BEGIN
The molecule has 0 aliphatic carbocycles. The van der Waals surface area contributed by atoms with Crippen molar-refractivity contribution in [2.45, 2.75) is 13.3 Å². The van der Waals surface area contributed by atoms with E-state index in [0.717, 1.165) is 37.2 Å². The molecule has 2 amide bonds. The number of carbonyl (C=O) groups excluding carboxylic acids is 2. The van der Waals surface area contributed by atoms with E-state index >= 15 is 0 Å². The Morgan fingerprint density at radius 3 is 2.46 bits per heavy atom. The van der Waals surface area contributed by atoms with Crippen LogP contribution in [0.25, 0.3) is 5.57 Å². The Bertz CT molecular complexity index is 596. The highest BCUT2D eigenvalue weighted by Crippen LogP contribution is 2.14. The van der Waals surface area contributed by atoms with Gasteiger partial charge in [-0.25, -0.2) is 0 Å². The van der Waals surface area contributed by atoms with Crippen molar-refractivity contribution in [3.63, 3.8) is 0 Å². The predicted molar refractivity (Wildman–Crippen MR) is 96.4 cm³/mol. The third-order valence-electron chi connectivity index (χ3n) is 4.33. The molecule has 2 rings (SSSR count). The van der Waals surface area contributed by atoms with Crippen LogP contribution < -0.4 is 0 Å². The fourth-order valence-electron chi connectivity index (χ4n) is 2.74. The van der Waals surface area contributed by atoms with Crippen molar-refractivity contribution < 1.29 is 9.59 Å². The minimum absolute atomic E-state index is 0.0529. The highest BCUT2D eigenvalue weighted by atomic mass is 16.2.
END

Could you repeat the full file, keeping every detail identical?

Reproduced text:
The molecule has 0 aliphatic carbocycles. The van der Waals surface area contributed by atoms with Crippen molar-refractivity contribution in [2.45, 2.75) is 13.3 Å². The van der Waals surface area contributed by atoms with E-state index in [0.717, 1.165) is 37.2 Å². The molecule has 2 amide bonds. The number of carbonyl (C=O) groups excluding carboxylic acids is 2. The van der Waals surface area contributed by atoms with E-state index >= 15 is 0 Å². The Morgan fingerprint density at radius 3 is 2.46 bits per heavy atom. The van der Waals surface area contributed by atoms with Crippen LogP contribution in [0.25, 0.3) is 5.57 Å². The Bertz CT molecular complexity index is 596. The highest BCUT2D eigenvalue weighted by Crippen LogP contribution is 2.14. The van der Waals surface area contributed by atoms with Gasteiger partial charge in [-0.25, -0.2) is 0 Å². The van der Waals surface area contributed by atoms with Crippen molar-refractivity contribution in [3.63, 3.8) is 0 Å². The predicted molar refractivity (Wildman–Crippen MR) is 96.4 cm³/mol. The third-order valence-electron chi connectivity index (χ3n) is 4.33. The molecule has 2 rings (SSSR count). The van der Waals surface area contributed by atoms with Crippen LogP contribution < -0.4 is 0 Å². The fourth-order valence-electron chi connectivity index (χ4n) is 2.74. The van der Waals surface area contributed by atoms with Crippen molar-refractivity contribution < 1.29 is 9.59 Å². The minimum absolute atomic E-state index is 0.0529. The highest BCUT2D eigenvalue weighted by atomic mass is 16.2.